It is the Norwegian food industry's interest organization NHO Mat og drank that presents the figures on the effect of the border closure.
Sales of groceries increased by SEK 12 billion in Norway during the first six months of the year.
Together with a sharp increase in alcohol and tobacco sales, it gave the Norwegian state 2.66 billion more in VAT and tax revenues.
All calculated in Norwegian kroner.
- This is the first time we get the extent of cross-border trade documented.
This shows that it is probably larger than the statistics we previously had access to, says Gerhard Salicath, business policy manager at NHO Mat og Drikke.
Alcohol and tobacco
And the increase has continued during the summer.
According to NHO, the Norwegian state's revenues from so-called excise duties on alcohol, tobacco, non-alcoholic beverages, chocolate and sugar products broke records during the month of July.
The increase is 50.5 percent, from 2.36 billion to 3.55 billion Norwegian kroner.
The largest increase is in the case of alcohol and tobacco with 93 and 80 percent, respectively.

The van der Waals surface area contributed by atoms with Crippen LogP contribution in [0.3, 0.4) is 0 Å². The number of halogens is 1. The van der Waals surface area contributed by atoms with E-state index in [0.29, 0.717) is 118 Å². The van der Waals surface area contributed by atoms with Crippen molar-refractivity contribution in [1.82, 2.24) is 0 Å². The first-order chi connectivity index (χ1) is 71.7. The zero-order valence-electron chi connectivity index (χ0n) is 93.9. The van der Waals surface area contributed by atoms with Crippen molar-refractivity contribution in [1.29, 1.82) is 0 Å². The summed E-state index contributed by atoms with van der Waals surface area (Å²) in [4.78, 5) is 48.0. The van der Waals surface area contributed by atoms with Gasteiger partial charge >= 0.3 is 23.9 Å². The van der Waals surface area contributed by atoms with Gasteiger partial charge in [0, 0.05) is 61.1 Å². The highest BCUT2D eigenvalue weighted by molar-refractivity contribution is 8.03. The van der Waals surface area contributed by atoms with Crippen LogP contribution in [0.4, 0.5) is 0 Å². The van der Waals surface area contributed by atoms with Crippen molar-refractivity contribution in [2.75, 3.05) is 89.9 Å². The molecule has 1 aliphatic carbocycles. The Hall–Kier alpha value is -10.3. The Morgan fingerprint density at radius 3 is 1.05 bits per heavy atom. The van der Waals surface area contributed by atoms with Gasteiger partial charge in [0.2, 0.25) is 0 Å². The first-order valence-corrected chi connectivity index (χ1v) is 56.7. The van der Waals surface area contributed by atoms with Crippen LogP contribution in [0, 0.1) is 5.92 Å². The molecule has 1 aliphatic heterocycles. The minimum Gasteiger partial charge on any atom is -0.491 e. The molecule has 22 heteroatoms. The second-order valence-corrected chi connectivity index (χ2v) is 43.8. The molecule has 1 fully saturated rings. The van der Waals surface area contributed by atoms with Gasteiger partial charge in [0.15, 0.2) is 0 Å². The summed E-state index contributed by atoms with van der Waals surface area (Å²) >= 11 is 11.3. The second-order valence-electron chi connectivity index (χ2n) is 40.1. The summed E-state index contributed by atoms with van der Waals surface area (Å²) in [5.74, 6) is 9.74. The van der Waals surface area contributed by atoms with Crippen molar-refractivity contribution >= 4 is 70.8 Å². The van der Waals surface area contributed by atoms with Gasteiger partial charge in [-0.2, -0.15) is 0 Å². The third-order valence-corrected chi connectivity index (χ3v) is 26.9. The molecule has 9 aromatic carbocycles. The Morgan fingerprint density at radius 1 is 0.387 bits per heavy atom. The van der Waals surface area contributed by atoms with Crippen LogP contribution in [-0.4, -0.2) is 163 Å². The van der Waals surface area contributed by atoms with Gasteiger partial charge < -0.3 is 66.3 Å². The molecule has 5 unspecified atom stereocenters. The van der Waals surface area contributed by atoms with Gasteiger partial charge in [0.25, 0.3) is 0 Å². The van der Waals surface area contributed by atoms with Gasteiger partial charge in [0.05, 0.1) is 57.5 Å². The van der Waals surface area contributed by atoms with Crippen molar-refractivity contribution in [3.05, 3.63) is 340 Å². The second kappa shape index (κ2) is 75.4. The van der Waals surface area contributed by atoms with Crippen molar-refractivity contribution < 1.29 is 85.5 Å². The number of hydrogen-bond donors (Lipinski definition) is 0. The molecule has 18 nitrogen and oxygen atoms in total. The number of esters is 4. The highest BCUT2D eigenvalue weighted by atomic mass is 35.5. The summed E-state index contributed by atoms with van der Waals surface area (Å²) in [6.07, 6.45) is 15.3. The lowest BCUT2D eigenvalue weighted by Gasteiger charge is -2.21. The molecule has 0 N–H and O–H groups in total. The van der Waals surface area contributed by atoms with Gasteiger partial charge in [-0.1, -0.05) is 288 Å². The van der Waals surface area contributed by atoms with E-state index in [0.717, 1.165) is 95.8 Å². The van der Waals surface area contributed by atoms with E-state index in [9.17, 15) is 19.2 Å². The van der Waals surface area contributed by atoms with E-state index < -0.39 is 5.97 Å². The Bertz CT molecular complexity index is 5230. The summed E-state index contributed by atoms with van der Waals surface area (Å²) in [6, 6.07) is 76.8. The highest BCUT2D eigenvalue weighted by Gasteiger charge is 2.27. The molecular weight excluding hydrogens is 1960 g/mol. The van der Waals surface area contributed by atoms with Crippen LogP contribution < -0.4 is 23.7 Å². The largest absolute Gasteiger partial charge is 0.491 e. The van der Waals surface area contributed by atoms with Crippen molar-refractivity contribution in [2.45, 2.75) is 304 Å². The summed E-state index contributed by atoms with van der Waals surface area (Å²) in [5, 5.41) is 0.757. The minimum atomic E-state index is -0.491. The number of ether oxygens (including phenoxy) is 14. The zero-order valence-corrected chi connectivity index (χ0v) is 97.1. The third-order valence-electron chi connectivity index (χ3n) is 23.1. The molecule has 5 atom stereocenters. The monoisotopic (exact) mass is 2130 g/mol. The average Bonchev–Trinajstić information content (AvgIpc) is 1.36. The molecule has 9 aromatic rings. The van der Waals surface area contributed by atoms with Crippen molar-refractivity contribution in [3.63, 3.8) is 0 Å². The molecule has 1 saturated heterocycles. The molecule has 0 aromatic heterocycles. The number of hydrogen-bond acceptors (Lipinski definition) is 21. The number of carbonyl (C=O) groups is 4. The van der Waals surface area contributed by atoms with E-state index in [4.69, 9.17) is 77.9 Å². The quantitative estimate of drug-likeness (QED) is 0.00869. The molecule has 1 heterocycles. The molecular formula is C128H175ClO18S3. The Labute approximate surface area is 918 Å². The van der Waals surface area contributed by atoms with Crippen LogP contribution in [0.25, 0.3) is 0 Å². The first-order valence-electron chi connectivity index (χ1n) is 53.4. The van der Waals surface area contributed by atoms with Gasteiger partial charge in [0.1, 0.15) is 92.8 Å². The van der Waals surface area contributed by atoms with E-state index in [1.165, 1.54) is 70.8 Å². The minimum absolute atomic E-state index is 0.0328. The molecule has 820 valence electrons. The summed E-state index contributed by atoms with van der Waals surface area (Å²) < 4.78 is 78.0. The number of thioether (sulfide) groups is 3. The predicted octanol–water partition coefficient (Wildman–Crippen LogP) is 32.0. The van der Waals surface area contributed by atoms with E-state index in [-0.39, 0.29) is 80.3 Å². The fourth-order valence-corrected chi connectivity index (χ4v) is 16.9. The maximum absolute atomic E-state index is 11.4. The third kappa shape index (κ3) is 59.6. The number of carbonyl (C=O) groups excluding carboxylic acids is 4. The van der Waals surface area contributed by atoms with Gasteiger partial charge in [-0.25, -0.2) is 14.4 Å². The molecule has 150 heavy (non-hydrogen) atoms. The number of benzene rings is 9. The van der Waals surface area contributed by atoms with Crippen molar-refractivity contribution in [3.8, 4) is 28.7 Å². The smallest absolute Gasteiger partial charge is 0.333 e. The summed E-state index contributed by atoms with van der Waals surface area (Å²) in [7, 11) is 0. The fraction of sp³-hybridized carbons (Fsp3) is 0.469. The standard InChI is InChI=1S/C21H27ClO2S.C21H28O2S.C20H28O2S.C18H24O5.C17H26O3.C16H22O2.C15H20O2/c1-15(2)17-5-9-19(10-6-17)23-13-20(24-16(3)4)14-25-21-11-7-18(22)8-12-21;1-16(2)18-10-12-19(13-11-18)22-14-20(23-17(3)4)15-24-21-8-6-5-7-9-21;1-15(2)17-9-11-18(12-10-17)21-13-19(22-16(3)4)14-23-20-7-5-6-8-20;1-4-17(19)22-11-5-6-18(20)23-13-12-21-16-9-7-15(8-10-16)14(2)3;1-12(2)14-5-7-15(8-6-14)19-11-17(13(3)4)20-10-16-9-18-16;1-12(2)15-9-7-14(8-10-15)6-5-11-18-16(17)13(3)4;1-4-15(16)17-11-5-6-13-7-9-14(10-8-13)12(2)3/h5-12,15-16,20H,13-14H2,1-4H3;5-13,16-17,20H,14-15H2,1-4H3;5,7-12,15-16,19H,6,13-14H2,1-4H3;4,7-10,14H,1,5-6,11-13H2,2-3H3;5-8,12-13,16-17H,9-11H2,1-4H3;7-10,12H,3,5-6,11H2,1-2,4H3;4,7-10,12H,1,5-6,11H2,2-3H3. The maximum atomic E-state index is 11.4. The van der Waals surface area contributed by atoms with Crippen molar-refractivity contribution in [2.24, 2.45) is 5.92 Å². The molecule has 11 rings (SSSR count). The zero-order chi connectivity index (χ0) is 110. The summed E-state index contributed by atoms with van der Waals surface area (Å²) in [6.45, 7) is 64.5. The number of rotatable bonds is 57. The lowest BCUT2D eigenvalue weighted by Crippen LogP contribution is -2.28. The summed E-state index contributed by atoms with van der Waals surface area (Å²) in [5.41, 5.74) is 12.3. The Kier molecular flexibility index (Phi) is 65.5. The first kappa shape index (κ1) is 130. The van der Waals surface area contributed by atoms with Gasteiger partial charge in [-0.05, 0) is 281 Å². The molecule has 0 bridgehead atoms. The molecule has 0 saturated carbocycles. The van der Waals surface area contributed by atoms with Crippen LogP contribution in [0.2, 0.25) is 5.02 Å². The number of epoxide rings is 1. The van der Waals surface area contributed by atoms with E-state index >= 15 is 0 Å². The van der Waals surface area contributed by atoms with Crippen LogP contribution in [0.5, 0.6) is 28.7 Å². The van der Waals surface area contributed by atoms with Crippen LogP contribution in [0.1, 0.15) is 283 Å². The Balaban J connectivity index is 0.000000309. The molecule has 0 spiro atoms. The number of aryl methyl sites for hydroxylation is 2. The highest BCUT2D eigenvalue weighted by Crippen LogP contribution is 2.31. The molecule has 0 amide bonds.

Suggestions for measures
NHO is now presenting six points with proposals for measures to reduce Norwegian cross-border trade even after the corona pandemic.
These include removing taxes on non-alcoholic beverages, chocolate and sugar, and reducing taxes on alcohol, snus and tobacco.
- What we have seen now is a kind of living experiment that gives a picture of what it could look like if there were the same conditions for production and sale of food and drink on both sides of the border, says Gerhard Salicath.
The border with the major border trade destinations in Värmland and Västra Götaland, among others, has been closed since mid-March.
Although the border with Värmland opened on July 25, it was closed again three weeks later, to reopen on Saturday.